First published in 2012, I’ve updated it for today. In an ideal world, I’ll be able to update it again next year, with a still more optimistic tone.
The Wall Street Journal asked some questions on Labor Day 2012, and supplied some answers. Here are some of those questions and answers, which remain as valid this Labor Day.
- Q: How are America’s workers doing? Not good. Over the past decade, over the ups and downs of the economy, taking inflation into account, the compensation of the typical worker — wages and benefits—basically haven’t risen at all. … The Labor Department recently said that 6.1 million workers in 2009-2011 have lost jobs that they’d had for at least three years. Of those, 45% hadn’t found work as of January 2012. … Federal Reserve Chairman Ben Bernanke said Friday that unemployment is still two percentage points higher than normal….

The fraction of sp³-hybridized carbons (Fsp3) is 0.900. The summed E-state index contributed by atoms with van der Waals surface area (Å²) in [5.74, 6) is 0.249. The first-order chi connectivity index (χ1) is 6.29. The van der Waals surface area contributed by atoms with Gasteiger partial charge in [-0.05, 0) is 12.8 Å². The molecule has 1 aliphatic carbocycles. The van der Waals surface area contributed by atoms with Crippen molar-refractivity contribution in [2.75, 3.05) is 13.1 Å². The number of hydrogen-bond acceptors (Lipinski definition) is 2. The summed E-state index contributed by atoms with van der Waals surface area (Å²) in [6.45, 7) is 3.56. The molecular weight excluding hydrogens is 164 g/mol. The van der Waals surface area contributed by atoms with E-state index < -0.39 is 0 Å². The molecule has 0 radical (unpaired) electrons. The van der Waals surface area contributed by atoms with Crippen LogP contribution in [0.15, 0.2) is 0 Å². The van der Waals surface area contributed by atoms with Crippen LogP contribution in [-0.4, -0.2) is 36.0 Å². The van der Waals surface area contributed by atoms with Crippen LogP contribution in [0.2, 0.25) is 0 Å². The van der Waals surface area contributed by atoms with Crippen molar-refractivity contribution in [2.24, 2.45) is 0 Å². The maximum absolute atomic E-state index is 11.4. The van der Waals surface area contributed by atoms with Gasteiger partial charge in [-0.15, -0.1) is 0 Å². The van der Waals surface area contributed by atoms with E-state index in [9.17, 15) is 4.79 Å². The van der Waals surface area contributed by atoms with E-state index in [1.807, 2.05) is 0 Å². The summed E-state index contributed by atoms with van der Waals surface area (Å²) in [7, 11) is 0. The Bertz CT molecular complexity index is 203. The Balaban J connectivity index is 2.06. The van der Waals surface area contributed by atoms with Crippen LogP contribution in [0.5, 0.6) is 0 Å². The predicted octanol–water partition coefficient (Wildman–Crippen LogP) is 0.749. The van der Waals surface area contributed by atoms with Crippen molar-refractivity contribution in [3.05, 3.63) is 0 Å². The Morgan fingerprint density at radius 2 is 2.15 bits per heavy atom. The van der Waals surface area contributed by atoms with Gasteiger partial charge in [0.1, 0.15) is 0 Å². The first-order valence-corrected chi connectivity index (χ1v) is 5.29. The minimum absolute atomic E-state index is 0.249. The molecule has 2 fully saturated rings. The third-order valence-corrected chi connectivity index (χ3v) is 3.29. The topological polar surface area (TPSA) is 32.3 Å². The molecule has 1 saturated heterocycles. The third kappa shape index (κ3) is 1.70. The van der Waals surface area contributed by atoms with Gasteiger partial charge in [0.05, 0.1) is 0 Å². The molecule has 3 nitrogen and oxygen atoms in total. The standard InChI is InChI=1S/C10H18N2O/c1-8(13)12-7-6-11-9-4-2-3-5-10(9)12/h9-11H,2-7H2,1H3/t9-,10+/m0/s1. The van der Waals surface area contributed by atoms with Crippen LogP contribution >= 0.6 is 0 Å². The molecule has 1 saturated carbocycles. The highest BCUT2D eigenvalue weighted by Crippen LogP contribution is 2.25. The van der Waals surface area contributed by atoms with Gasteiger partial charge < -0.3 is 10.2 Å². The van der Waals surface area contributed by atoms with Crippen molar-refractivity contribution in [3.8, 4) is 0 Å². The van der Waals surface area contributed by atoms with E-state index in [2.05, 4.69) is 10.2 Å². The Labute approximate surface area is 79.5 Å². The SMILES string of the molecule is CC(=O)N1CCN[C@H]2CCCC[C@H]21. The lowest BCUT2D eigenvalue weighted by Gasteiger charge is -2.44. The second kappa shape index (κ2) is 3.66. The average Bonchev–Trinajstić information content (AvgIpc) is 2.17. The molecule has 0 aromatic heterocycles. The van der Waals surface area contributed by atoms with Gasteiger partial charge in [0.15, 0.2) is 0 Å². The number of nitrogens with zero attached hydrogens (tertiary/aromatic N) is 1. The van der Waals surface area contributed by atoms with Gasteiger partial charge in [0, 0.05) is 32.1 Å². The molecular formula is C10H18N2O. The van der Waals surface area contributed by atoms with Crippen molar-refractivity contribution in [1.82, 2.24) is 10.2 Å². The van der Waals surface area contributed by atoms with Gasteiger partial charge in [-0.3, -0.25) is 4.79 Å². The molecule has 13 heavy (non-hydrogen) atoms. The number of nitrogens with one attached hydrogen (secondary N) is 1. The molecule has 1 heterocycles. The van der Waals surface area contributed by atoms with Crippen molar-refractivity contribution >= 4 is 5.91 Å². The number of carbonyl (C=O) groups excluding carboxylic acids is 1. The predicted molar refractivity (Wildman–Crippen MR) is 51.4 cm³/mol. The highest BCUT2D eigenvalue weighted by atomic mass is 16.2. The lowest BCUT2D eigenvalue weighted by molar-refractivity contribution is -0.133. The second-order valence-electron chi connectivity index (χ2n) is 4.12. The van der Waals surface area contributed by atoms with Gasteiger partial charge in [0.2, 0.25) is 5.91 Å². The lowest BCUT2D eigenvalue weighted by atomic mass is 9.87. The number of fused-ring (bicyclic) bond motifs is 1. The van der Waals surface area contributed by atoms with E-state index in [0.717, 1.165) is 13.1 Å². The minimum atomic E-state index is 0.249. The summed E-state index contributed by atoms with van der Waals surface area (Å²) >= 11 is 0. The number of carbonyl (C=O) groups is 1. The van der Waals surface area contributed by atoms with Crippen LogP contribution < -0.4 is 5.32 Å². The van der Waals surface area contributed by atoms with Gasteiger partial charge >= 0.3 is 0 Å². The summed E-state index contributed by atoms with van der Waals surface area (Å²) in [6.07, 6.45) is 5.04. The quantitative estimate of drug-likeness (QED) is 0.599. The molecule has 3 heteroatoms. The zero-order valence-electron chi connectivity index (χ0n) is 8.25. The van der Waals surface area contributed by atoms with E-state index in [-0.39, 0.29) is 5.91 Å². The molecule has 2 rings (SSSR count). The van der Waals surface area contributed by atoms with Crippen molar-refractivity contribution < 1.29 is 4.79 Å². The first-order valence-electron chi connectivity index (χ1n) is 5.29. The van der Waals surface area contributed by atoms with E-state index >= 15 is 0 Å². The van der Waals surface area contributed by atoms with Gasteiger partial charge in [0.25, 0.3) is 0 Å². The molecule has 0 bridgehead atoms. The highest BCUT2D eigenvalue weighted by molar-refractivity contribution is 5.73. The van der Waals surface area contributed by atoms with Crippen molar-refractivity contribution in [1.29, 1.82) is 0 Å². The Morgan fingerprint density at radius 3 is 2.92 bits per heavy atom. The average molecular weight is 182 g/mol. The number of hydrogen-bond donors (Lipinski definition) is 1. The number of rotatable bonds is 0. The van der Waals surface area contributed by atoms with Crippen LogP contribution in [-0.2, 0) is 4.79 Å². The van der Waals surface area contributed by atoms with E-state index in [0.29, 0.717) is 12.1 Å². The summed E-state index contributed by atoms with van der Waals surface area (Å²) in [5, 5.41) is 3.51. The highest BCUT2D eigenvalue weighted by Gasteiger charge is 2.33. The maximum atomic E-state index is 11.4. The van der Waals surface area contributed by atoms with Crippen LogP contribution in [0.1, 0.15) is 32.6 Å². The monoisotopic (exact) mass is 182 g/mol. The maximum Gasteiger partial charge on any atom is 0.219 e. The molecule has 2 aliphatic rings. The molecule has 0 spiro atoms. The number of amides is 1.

- Q: Things ARE getting better, though. The US economy is creating jobs, right? Back in December 2007 when the recession began, there were about two jobless workers for every job opening. When the economy touched bottom in mid-2009, there were more than six unemployed for every job. At last count, the BLS says there were 3.4 jobless for every opening.
- Q: How much of this elevated unemployment is because the unemployed just don’t have the skills that employers are looking for right now? …the bulk of the evidence is a lot of the unemployment really is the old-fashioned kind: the kind that would go away if the economy was growing at a stronger pace. Mr. Bernanke said as much at the  Jackson Hole conference….
Today, the jobs situation is drastically improved. The overall unemployment rate is at an historic low, and there are more job openings than there are folks to fill them. The black unemployment rate is at a record low. The Hispanic unemployment rate is at a near record low. The women unemployment rate is at a near record low. Wages, both real and nominal, are growing.
Happy Labor Day.